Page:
Mouse Support in X11R6.8.2 : Configuring Your Mouse
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4. Configuring Your Mouse

Before using the xorgconfig program to set up mouse configuration, you must identify the interface type, the device name and the protocol type of your mouse. Blindly trying every possible combination of mouse settings will lead you nowhere.

The first thing you need to know is the interface type of the mouse you are going to use. It can be determined by looking at the connector of the mouse. The serial mouse has a D-Sub female 9- or 25-pin connector. The bus mice have either a D-Sub male 9-pin connector or a round DIN 9-pin connector. The PS/2 mouse is equipped with a small, round DIN 6-pin connector. Some mice come with adapters with which the connector can be converted to another. If you are to use such an adapter, remember that the connector at the very end of the mouse/adapter pair is what matters.

The next thing to decide is a device node to use for the given interface. For the bus and PS/2 mice, there is little choice; your OS most possibly offers just one device node each for the bus mouse and PS/2 mouse. There may be more than one serial port to which the serial mouse can be attached.

The next step is to guess the appropriate protocol type for the mouse. The X server may be able to select a protocol type for the given mouse automatically in some cases. Otherwise, the user has to choose one manually. Follow the guidelines below.

Bus mouse

The bus and InPort mice always use "BusMouse" protocol regardless of the brand of the mouse.

Some OSs may allow you to specify "Auto" as the protocol type for the bus mouse.

PS/2 mouse

The "PS/2" protocol should always be tried first for the PS/2 mouse regardless of the brand of the mouse. Any PS/2 mouse should work with this protocol type, although wheels and other additional features are unavailable in the X server.

After verifying the mouse works with this protocol, you may choose to specify one of "xxxPS/2" protocols so that extra features are made available in the X server. However, support for these PS/2 mice assumes certain behavior of the underlying OS and may not always work as expected. Support for some PS/2 mouse models may be disabled all together for some OS platforms for this reason.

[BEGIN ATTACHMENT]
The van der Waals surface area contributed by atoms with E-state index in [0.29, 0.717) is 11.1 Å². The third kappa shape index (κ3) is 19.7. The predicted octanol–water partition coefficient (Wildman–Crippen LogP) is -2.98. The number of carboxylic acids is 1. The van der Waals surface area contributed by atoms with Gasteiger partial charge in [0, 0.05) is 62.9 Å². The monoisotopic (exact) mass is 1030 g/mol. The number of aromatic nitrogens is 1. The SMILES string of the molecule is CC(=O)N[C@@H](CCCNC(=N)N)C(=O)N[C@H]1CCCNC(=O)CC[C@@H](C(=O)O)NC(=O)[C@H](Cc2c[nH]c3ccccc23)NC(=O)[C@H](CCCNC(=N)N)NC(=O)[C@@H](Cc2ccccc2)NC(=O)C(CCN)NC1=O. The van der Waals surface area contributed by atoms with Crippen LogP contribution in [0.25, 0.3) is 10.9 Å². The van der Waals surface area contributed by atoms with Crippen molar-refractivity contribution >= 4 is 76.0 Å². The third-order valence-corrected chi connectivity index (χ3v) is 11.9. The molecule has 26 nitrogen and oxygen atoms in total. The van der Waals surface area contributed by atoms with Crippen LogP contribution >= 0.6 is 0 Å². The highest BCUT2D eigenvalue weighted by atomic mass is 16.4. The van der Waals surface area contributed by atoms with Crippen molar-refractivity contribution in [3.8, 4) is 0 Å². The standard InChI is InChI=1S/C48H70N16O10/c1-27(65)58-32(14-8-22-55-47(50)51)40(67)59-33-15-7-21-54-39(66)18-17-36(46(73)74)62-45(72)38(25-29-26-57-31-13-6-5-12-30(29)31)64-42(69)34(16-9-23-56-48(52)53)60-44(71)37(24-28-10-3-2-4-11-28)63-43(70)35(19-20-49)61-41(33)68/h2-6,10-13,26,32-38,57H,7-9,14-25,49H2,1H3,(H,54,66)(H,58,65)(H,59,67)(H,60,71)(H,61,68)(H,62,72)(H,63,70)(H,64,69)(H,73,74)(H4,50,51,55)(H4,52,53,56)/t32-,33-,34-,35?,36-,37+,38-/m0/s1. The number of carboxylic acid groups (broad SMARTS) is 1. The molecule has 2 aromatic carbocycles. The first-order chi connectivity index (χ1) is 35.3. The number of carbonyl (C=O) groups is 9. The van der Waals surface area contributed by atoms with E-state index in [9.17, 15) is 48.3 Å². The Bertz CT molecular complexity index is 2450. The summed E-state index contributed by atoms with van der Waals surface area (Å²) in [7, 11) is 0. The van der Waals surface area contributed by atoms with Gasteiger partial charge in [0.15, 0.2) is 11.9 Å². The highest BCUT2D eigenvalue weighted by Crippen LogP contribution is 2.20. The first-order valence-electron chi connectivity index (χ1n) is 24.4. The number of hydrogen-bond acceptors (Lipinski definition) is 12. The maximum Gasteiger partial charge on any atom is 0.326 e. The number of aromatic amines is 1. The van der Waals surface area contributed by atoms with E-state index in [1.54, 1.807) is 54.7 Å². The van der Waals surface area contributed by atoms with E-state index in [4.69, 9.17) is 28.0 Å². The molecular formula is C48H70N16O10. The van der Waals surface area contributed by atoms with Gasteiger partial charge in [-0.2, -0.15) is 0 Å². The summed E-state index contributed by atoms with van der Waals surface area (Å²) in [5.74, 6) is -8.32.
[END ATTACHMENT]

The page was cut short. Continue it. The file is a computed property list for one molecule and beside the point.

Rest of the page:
Some OSs may allow you to specify "Auto" as the protocol type for the PS/2 mouse and the X server will automatically adjust itself.

Serial mouse

The server supports a wide range of mice, both old and new. If your mouse is of a relatively new model, it may conform to the PnP COM device specification and the X server may be able to detect an appropriate protocol type for the mouse automatically.

Specify "Auto" as the protocol type and start the X server. If the mouse is not a PnP mouse, or the X server cannot determine a suitable protocol type, the server will print the following error message and abort.

<mousename>: cannot determine the mouse protocol

If the X server generates the above error message, you need to manually specify a protocol type for your mouse. Choose one from the following list:

When you choose, keep in mind the following rule of thumb:

  1. "Logitech" protocol is for old serial mouse models from Logitech. Modern Logitech mice use either "MouseMan" or "Microsoft" protocol.
  2. Most 2-button serial mice support the "Microsoft" protocol.
  3. 3-button serial mice may work with the "Mousesystems" protocol. If it doesn't, it may work instead with the "Microsoft" protocol although the third (middle) button won't function. 3-button serial mice may also work with the "Mouseman" protocol under which the third button may function as expected.
  4. 3-button serial mice may have a small switch at the bottom of the mouse to choose between ``MS'' and ``PC'', or ``2'' and ``3''. ``MS'' or ``2'' usually mean the "Microsoft" protocol. ``PC'' or ``3'' will choose the "MouseSystems" protocol.
  5. If the serial mouse has a roller or a wheel, it may be compatible with the "IntelliMouse" protocol.
  6. If the serial mouse has a roller or a wheel and it doesn't work with the "IntelliMouse" protocol, you have to use it as a regular 2- or 3-button serial mouse.

If the "Auto" protocol is specified and the mouse seems working, but you find that not all features of the mouse is available, that is because the X server does not have native support for that model of mouse and is using a ``compatible'' protocol according to PnP information.

If you suspect this is the case with your mouse, please enter a bugreport in, using the xorg product.

USB mouse

If your mouse is connected to the USB port, it can either be supported by the "Auto" protocol, or by an OS-specific protocol (see below), or as a generic Human Interface Device by the "usb" protocol.

Standardized protocols

Mouse device drivers in your OS may use the standardized protocol regardless of the model or the class of the mouse. For example, SVR4 systems may support "Xqueue" protocol. In FreeBSD the system mouse device /dev/sysmouse uses the "SysMouse" protocol. Please refer to the OS support section of this file for more information.

Mouse Support in X11R6.8.2 : Configuring Your Mouse
Previous: OS Support for Mice
Next: xorg.conf Options